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Ulf Moslener is professor for sustainable energy finance at the faculty of Frankfurt School. As Head of Research of the UNEP Collaborating Centre for Climate and Sustainable Energy Finance his current fields of research are the economics of climate change, financing sustainable energy systems and climate finance. He is representing Germany in the UN Standing Committee on Climate Finance.
Basically a financial market is a machine that takes money from investors and distributes it to entrepreneurs that need money for their businesses. Those businesses promise a return to the investors.
Depending on the business an investment comes with a certain risk. The risk and return profile of a business usually helps investors to choose where to invest.
Sustainable finance takes a look beyond the simple numbers of risk and return:
It looks at the impact of the investment. Does the investment have a negative effect on environmental, social or governance aspects?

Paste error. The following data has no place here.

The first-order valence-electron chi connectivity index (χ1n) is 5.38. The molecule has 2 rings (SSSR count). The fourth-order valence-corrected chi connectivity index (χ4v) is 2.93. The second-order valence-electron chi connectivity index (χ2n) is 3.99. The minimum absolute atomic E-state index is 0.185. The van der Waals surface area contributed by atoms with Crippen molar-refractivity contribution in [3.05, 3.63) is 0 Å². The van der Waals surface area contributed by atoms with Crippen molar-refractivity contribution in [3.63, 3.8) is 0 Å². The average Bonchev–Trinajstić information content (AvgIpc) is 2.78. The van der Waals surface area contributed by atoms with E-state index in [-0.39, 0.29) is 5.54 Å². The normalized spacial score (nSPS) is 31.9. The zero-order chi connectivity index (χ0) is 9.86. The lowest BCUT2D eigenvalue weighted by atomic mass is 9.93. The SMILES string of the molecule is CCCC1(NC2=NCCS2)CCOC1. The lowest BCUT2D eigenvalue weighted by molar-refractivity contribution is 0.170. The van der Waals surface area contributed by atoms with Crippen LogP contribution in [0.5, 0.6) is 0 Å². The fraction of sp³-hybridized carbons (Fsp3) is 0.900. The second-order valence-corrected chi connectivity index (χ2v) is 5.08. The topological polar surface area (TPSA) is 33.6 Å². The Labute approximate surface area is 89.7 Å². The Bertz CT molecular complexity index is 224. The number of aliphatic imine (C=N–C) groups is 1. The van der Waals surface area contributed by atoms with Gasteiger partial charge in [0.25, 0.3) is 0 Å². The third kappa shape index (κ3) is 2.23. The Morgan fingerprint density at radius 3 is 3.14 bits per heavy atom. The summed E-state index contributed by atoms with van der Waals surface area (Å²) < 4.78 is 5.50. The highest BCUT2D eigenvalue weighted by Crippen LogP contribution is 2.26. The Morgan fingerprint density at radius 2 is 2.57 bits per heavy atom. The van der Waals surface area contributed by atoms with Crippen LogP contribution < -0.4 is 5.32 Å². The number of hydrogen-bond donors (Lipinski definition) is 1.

In sustainable finance these impact-related issues do matter for the investment decision and they might even matter for the risk profile. Some investors might prefer a more sustainable investment over another project with a smaller risk and return profile. Others may only consider sustainable projects in general. Considering the fact that a bad long-term sustainability can actually change the risk and return profile sustainable finance adds a whole new perspective to investments.
Now, which investments exactly can be called “sustainable” is a difficult matter. In this context, the topic currently becomes tremendously important for many companies and financial institutions.
The EU is working on a standard – or taxonomy – determining what can be classified as a sustainable investment.